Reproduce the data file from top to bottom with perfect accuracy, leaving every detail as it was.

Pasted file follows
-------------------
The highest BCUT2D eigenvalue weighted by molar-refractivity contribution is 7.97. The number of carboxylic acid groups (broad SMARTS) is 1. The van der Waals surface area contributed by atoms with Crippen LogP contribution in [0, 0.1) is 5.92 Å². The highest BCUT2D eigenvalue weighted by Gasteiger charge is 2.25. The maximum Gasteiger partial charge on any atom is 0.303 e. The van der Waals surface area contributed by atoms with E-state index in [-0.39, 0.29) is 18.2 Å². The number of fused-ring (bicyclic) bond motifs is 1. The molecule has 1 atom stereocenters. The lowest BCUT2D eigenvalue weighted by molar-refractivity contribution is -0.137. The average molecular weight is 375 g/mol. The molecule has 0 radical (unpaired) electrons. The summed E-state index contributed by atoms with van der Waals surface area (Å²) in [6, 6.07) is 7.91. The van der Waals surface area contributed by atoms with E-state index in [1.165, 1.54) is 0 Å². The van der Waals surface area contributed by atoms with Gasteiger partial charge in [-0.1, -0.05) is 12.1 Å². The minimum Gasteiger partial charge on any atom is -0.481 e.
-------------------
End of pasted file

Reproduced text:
The highest BCUT2D eigenvalue weighted by molar-refractivity contribution is 7.97. The number of carboxylic acid groups (broad SMARTS) is 1. The van der Waals surface area contributed by atoms with Crippen LogP contribution in [0, 0.1) is 5.92 Å². The highest BCUT2D eigenvalue weighted by Gasteiger charge is 2.25. The maximum Gasteiger partial charge on any atom is 0.303 e. The van der Waals surface area contributed by atoms with E-state index in [-0.39, 0.29) is 18.2 Å². The number of fused-ring (bicyclic) bond motifs is 1. The molecule has 1 atom stereocenters. The lowest BCUT2D eigenvalue weighted by molar-refractivity contribution is -0.137. The average molecular weight is 375 g/mol. The molecule has 0 radical (unpaired) electrons. The summed E-state index contributed by atoms with van der Waals surface area (Å²) in [6, 6.07) is 7.91. The van der Waals surface area contributed by atoms with E-state index in [1.165, 1.54) is 0 Å². The van der Waals surface area contributed by atoms with Gasteiger partial charge in [-0.1, -0.05) is 12.1 Å². The minimum Gasteiger partial charge on any atom is -0.481 e.